“ learned how fragile life can be. … (and) came to believe in the interconnectedness of humanity.”
Florida State senior Jesse O’Shea says he tries to live his life guided by two principles. “One is ‘We have an obligation to lessen the sum of human misery in the world,'” said the recent Profiles of Service Award winner. “The other is ‘Never accept the status quo.'”
Don’t mistake these lofty words for platitudes. Jesse’s actions support his convictions. Confronted by the suffering of Haitians after the devastating 2008 hurricane season, he founded the Global Haiti Initiative. Concerned about access to basic medical care in America, he started Students for United Health Care Reform in 2009.
He and fellow students launched Protect Our Professors and raised more than $125,000 when the state budget shortfall threatened faculty jobs last year. Believing student government would be strengthened if more students were involved, Jesse and friends formed the STATE Party after a couple of old parties dissolved. He also helped establish the Student United Way in 2008.
“I’m very proud that the Student United Way has continued to grow,” he said. It is good for the community and “it fosters and develops leadership among students.”
But it’s the Global Haiti Initiative that’s closest to his heart. “It’s my pride and joy,” he said. Twenty universities are involved in this intercollegiate clearinghouse for developmental programs in Haiti. “Having clean water — something we take for granted — is a huge problem there,” said Jesse. The Florida State chapter of the initiative has sponsored clean-water, de-worming and education projects. In August, the initiative will send a group of 15 students to Haiti to help finish building a clinic.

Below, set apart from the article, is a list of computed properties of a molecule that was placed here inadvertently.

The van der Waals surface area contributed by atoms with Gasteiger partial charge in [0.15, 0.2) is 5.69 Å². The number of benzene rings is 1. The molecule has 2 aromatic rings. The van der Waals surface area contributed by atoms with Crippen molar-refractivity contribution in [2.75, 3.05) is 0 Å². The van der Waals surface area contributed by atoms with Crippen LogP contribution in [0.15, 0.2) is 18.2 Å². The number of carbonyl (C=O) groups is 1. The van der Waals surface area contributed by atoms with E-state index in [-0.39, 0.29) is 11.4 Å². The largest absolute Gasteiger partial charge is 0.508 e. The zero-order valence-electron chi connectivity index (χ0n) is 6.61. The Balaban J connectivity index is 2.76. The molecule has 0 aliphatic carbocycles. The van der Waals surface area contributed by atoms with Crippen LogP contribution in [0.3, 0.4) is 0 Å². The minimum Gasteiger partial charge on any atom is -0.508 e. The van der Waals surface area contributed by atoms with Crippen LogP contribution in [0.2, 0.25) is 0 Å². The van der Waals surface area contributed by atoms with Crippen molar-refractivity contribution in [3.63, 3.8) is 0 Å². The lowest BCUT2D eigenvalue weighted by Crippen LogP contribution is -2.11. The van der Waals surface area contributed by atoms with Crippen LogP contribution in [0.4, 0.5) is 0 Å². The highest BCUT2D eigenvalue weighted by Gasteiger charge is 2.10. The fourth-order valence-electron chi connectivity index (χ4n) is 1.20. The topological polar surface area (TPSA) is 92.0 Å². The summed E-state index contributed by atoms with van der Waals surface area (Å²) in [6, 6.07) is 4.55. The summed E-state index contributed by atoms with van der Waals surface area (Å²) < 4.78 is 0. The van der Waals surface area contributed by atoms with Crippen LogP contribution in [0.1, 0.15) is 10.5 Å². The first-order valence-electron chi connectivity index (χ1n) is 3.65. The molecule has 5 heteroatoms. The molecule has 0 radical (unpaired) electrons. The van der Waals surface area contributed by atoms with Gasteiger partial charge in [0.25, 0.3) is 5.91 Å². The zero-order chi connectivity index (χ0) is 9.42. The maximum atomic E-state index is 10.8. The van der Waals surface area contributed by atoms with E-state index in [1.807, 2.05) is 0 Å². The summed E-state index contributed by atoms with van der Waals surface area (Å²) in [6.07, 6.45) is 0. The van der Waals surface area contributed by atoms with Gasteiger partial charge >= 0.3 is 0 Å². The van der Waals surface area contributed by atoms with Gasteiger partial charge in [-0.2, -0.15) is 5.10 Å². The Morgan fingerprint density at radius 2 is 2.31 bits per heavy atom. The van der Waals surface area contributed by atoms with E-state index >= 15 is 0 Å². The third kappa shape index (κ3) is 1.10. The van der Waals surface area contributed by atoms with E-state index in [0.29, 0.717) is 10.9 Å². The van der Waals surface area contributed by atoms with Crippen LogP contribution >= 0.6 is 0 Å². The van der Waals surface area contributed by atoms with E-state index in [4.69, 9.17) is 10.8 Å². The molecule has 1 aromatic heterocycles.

After this year’s earthquakes in Haiti, Jesse and fellow students formed Noles for Haiti, “It is the official Florida State response for Haiti relief.”
Jesse was recently named one of 20 members of USA Today’s All-USA College Academic First Team, based on his academic and leadership accomplishments. He was a finalist for the highly competitive Truman Scholarship this year. After visiting his brother Joe, a Florida State alumnus who is a Rhodes scholar studying in Oxford, England, he is considering applying for that award, the most prestigious honor in higher education. “My brother told me I should go for it.”
Craig Filar, director of the Office of National Fellowships, surely will encourage Jesse to apply for a Rhodes Scholarship as well. “Jesse’s work on the Truman Scholarship application was exceptional. He’s an outstanding student, and he is deeply engaged in the global community,” said Filar. “The work he has done here on campus and abroad on behalf of the Haitian community is just one example of how Jesse strives to make the world a better place.”
Jesse obviously spends a great deal of time doing public service, but that doesn’t seem to have taken away from his studies. He has a 3.8 grade point average. During the upcoming fall and spring semesters, Jesse will be a lab instructor for biology for non-majors.
During high school Jesse’s interest in public service prompted him to volunteer with hospice in his hometown of Clearwater. “I worked on the Hospice Lifetime Legacies project. I videotaped patients talking about their lives and helped them put together scrapbooks for their families.” Later, he worked as a volunteer after-school at the Clearwater Free Clinic for two years. “I was doing office work and began to understand the problems inherent in our health-care system,” said Jesse.
His experiences as a high-school student, the life-changing visits to Haiti in 2008 and the devastating loss of both parents in less than two years, have had a profound effect on Jesse. “I learned how fragile life can be. … (and) came to believe in the interconnectedness of humanity.”
This summer Jesse prepared for and took the Medical College Admission Test, with the goal of becoming a physician.
“My goal is to spread compassion and to channel its power into action,” he said. It seems like Jesse has been doing that for some time.
By Zilpha Underwood